Friday, November 29, 2013

intellectual insurrection

John Piper in Think:

We love God more fully when we see his glory more fully. That glory is revealed supremely in Jesus Christ and the history of redemption recorded in the Bible. But his glory is also revealed in all that he has made (Ps. 19:1; Rom. 1:19–21). And that revelation through nature includes the revelation of Jesus Christ, because “all things were made through him, and without him was not any thing made that was made” ( John 1:3). That was spoken of the Son of God, who in the fullness of time “became flesh and dwelt among us” ( John 1:14).

The  apostle Paul worshiped Christ for the same reason: “All things were created through him and for him” (Col. 1:16). All the natural world was created through and for Jesus. This is a spectacular statement. Every scholar who devotes himself to observing the world should think long and hard about the words “All things were created . . . for Christ.” Surely, the least we can say is that this means all thinking—all scholarship—of every kind exists ultimately to discover and display the glory of God, that is, the glory of Jesus Christ, in his Word and in his world. Let every reference to God in the rest of this chapter be heard as a reference to all the persons of the Trinity.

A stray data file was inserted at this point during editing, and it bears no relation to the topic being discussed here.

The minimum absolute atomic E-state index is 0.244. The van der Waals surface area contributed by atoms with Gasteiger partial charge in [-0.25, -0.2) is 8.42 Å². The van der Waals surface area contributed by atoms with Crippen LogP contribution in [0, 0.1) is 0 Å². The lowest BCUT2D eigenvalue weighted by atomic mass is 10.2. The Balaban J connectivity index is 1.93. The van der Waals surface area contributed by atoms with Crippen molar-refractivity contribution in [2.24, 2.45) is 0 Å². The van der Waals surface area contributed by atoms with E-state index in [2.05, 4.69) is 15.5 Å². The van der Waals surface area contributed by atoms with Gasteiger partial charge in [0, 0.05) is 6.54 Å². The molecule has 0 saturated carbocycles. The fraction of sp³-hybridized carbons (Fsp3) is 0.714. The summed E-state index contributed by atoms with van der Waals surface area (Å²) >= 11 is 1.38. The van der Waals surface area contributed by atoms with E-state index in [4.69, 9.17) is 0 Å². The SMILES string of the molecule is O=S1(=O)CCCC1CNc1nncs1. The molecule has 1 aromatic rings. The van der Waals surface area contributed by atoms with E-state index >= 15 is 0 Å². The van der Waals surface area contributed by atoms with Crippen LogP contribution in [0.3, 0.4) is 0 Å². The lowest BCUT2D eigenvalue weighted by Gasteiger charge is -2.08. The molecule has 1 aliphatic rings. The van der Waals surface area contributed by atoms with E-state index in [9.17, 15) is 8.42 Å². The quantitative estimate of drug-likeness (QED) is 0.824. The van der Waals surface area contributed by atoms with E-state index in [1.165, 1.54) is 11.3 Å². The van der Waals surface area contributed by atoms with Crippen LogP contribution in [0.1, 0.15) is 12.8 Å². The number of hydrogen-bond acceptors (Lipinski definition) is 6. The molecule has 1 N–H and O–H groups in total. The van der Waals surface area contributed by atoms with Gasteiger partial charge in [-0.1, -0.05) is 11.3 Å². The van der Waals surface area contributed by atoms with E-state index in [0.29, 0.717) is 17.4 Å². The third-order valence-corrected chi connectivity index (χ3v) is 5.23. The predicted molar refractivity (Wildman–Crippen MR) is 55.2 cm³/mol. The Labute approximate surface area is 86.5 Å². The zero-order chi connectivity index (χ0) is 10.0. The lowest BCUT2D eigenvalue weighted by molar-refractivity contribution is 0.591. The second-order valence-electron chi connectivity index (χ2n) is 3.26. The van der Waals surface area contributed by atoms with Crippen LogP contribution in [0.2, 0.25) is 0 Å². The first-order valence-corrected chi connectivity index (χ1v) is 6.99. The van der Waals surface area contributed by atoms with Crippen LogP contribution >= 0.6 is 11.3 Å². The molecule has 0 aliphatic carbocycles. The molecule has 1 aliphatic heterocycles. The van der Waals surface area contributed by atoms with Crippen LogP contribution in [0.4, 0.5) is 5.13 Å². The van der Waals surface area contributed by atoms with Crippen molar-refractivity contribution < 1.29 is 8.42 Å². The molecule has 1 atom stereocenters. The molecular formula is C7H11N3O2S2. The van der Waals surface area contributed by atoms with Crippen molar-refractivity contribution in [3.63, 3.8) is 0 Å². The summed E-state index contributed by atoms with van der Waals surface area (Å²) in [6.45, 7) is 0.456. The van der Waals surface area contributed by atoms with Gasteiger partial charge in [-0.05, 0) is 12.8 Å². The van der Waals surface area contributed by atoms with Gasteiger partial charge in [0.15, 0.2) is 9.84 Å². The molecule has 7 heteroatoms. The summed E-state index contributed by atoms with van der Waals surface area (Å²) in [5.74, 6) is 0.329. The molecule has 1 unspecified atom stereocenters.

Therefore, the task of all Christian scholarship—not just biblical studies—is to study reality as a manifestation of God’s glory, to speak and write about it with accuracy, and to savor the beauty of God in it, and to make it serve the good of man. It is an abdication of scholarship when Christians do academic work with little reference to God. If all the universe and everything in it exist by the design of an infinite, personal God, to make his manifold glory known and loved, then to treat any subject without reference to God’s glory is not scholarship but insurrection.

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